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Lynch Law in America

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Cameron Rowland
American, born 1988

About this artwork

[Lynching] is not the creature of an hour, the sudden outburst of uncontrolled fury, or the unspeakable brutality of an  insane mob. It represents the cool, calculating deliberation of intelligent people who openly avow that there is an  “unwritten law” that justifies them in putting human beings to death without complaint under oath, without trial by jury,  without opportunity to make defense, and without right of appeal. 
—Ida B. Wells, “Lynch Law in America,” 1900 

Emergency calls to the police are built on lynch law. Calling the police is a request that someone be injured, arrested, incarcerated, or killed. Calling the police is participation in an authority that uses lynching as law enforcement. Descriptions given to the police provide the grounds for stops of anyone who matches them. 
The power of white people to enforce the law and invoke legal authority was the basis for colonial slave codes. The1740  Slave Codes in South Carolina determined that if enslaved people did not submit to searches by white colonists, they  could be lawfully killed. If any slave, found out of the house or plantation to which they were bound, “shall refuse to  submit or undergo the examination of any white person, it shall be lawful for any such white person to pursue, apprehend,  and moderately correct such slave; and if any such slave shall assault and strike such white person, such slave may be  lawfully killed.” 

The racist legal practice of matching a description has been practiced in the United States since its founding. Article IV, Section 2, Clause 3 of the Constitution is known as the Fugitive Slave Clause. It dictates that any slave who absconds to a  state that has abolished slavery does not become free, but legally remains the property of the master. The regular fugitivity  of the enslaved caused the framers of the Constitution to prioritize the recognition, recapture, and return of enslaved  property. The Fugitive Slave Clause was enhanced by the passage of the Fugitive Slave Act of 1793, which stipulated  that:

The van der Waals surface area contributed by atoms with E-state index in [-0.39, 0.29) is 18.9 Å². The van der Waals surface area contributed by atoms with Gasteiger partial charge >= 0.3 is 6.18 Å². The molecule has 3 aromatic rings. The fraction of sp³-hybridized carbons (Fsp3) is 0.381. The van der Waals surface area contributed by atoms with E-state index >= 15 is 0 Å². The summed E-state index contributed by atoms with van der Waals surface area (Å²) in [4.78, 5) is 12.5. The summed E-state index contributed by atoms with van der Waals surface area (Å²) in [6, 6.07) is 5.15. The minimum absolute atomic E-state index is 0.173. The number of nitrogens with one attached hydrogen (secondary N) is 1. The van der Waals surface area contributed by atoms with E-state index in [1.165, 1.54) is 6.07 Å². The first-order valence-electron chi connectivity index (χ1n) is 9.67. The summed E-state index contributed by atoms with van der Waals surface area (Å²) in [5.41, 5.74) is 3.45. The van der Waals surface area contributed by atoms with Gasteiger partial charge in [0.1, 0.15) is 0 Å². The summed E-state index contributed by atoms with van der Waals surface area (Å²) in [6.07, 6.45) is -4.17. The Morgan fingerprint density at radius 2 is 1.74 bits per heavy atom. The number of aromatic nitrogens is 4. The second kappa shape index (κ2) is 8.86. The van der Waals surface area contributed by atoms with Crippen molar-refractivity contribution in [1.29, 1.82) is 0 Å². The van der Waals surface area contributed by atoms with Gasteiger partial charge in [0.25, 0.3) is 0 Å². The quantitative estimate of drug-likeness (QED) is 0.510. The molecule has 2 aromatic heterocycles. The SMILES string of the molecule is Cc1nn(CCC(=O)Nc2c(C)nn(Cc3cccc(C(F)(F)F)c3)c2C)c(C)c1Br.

it shall be the duty of the executive authority of the State or Territory to which such person shall have fled, to  cause him or her arrest to be given to the Executive authority making such demand, or to the agent when he shall  appear … .[A]nd upon proof to the satisfaction of such judge or magistrate, either by oral testimony or affidavit  taken before and certified by a magistrate of any such state or territory, that the person so seized or arrested, doth,  under the laws of the state or territory from which he or she fled, owe service or labour to the person claiming him  or her, it shall be the duty of such judge or magistrate to give a certificate thereof to such claimant, his agent or  attorney, which shall be sufficient warrant for removing the said fugitive from labour, to the state or territory from  which he or she fled. 

Enforcement of the fugitive slave laws allowed any Black person matching a description to be accused of being a fugitive,  and to be drawn into or returned to slavery. In the absence of formal slavery, the sharecropping system, the lynch mob, the Ku Klux Klan, and the professional police  collaboratively formed a regime of racial terror intended to control the labor and life of Black people across the country.  In the late 19th and early 20th centuries, police facilitated and participated in lynch mobs. Police continue the practice of  lynching as enforcement of the “unwritten law.” —CR


On View, Gallery 294


Contemporary Art


Cameron Rowland


Lynch Law in America


United States (Object made in)




Emergency call box


66 × 35.6 × 32.4 cm (26 × 14 × 12 3/4 in.)

Credit Line

Contemporary Art Discretionary Fund

Reference Number


Extended information about this artwork

Object information is a work in progress and may be updated as new research findings emerge. To help improve this record, please email . Information about image downloads and licensing is available here.


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